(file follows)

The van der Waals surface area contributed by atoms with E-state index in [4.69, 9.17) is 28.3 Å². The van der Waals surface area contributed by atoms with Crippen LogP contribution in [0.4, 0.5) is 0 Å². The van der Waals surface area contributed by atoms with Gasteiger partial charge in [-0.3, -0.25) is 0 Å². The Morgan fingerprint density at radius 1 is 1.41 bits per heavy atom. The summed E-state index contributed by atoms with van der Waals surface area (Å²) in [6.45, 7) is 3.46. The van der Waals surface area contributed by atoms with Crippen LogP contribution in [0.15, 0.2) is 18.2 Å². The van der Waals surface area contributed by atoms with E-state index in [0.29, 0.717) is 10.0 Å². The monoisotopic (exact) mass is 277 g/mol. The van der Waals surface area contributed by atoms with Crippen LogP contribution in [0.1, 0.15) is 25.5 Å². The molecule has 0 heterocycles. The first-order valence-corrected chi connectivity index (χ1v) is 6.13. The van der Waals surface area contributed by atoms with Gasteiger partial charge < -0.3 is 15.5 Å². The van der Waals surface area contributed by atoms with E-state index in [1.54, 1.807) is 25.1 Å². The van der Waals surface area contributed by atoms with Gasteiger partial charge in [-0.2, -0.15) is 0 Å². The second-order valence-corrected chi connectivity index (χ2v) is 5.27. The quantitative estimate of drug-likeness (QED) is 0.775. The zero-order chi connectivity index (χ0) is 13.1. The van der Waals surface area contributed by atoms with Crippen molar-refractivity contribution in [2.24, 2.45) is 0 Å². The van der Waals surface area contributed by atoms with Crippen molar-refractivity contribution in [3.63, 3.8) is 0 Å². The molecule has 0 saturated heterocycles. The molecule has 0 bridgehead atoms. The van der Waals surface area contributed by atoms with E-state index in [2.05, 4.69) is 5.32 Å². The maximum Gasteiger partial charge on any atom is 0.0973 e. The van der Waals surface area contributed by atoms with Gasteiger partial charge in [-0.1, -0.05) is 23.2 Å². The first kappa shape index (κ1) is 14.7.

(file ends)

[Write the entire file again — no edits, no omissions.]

The van der Waals surface area contributed by atoms with E-state index in [4.69, 9.17) is 28.3 Å². The van der Waals surface area contributed by atoms with Crippen LogP contribution in [0.4, 0.5) is 0 Å². The van der Waals surface area contributed by atoms with Gasteiger partial charge in [-0.3, -0.25) is 0 Å². The Morgan fingerprint density at radius 1 is 1.41 bits per heavy atom. The summed E-state index contributed by atoms with van der Waals surface area (Å²) in [6.45, 7) is 3.46. The van der Waals surface area contributed by atoms with Crippen LogP contribution in [0.15, 0.2) is 18.2 Å². The van der Waals surface area contributed by atoms with E-state index in [0.29, 0.717) is 10.0 Å². The monoisotopic (exact) mass is 277 g/mol. The van der Waals surface area contributed by atoms with Crippen LogP contribution in [0.1, 0.15) is 25.5 Å². The molecule has 0 heterocycles. The first-order valence-corrected chi connectivity index (χ1v) is 6.13. The van der Waals surface area contributed by atoms with Gasteiger partial charge < -0.3 is 15.5 Å². The van der Waals surface area contributed by atoms with E-state index in [1.54, 1.807) is 25.1 Å². The van der Waals surface area contributed by atoms with Gasteiger partial charge in [-0.2, -0.15) is 0 Å². The second-order valence-corrected chi connectivity index (χ2v) is 5.27. The quantitative estimate of drug-likeness (QED) is 0.775. The zero-order chi connectivity index (χ0) is 13.1. The van der Waals surface area contributed by atoms with Crippen molar-refractivity contribution in [2.24, 2.45) is 0 Å². The van der Waals surface area contributed by atoms with Crippen molar-refractivity contribution in [3.63, 3.8) is 0 Å². The molecule has 0 saturated heterocycles. The molecule has 0 bridgehead atoms. The van der Waals surface area contributed by atoms with E-state index in [2.05, 4.69) is 5.32 Å². The maximum Gasteiger partial charge on any atom is 0.0973 e. The van der Waals surface area contributed by atoms with Gasteiger partial charge in [-0.1, -0.05) is 23.2 Å². The first kappa shape index (κ1) is 14.7.